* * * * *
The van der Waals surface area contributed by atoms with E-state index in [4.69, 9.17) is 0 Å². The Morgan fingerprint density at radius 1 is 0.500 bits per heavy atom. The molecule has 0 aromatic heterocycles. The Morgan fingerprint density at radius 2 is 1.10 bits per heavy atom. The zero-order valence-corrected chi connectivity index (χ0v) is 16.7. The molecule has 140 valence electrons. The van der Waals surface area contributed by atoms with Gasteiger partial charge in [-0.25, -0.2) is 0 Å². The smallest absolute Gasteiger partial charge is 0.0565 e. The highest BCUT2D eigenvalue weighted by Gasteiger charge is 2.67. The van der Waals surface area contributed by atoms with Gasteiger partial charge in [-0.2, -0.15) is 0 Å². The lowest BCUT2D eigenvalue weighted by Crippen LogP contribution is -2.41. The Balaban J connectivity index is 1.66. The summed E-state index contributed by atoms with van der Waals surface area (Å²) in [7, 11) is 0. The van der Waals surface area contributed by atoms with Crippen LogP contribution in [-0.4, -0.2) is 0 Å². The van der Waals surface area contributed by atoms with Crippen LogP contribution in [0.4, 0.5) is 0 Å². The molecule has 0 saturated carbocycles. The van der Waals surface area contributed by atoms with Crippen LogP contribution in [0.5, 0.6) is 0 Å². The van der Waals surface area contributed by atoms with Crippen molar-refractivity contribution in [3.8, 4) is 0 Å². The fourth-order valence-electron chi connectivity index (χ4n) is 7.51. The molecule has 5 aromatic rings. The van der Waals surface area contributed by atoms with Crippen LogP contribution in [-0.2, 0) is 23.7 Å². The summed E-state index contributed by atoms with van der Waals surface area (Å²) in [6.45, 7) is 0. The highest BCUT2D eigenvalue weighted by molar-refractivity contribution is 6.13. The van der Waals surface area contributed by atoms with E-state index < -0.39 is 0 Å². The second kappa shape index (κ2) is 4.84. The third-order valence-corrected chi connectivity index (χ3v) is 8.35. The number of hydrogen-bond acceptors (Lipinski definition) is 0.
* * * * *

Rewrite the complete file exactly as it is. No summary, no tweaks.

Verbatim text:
The van der Waals surface area contributed by atoms with E-state index in [4.69, 9.17) is 0 Å². The Morgan fingerprint density at radius 1 is 0.500 bits per heavy atom. The molecule has 0 aromatic heterocycles. The Morgan fingerprint density at radius 2 is 1.10 bits per heavy atom. The zero-order valence-corrected chi connectivity index (χ0v) is 16.7. The molecule has 140 valence electrons. The van der Waals surface area contributed by atoms with Gasteiger partial charge in [-0.25, -0.2) is 0 Å². The smallest absolute Gasteiger partial charge is 0.0565 e. The highest BCUT2D eigenvalue weighted by Gasteiger charge is 2.67. The van der Waals surface area contributed by atoms with Gasteiger partial charge in [-0.2, -0.15) is 0 Å². The lowest BCUT2D eigenvalue weighted by Crippen LogP contribution is -2.41. The Balaban J connectivity index is 1.66. The summed E-state index contributed by atoms with van der Waals surface area (Å²) in [7, 11) is 0. The van der Waals surface area contributed by atoms with Crippen LogP contribution in [-0.4, -0.2) is 0 Å². The van der Waals surface area contributed by atoms with Crippen LogP contribution in [0.4, 0.5) is 0 Å². The molecule has 0 saturated carbocycles. The van der Waals surface area contributed by atoms with Crippen LogP contribution in [0.5, 0.6) is 0 Å². The van der Waals surface area contributed by atoms with Crippen molar-refractivity contribution in [3.8, 4) is 0 Å². The fourth-order valence-electron chi connectivity index (χ4n) is 7.51. The molecule has 5 aromatic rings. The van der Waals surface area contributed by atoms with Crippen LogP contribution in [-0.2, 0) is 23.7 Å². The summed E-state index contributed by atoms with van der Waals surface area (Å²) in [6.45, 7) is 0. The highest BCUT2D eigenvalue weighted by molar-refractivity contribution is 6.13. The van der Waals surface area contributed by atoms with E-state index < -0.39 is 0 Å². The second kappa shape index (κ2) is 4.84. The third-order valence-corrected chi connectivity index (χ3v) is 8.35. The number of hydrogen-bond acceptors (Lipinski definition) is 0.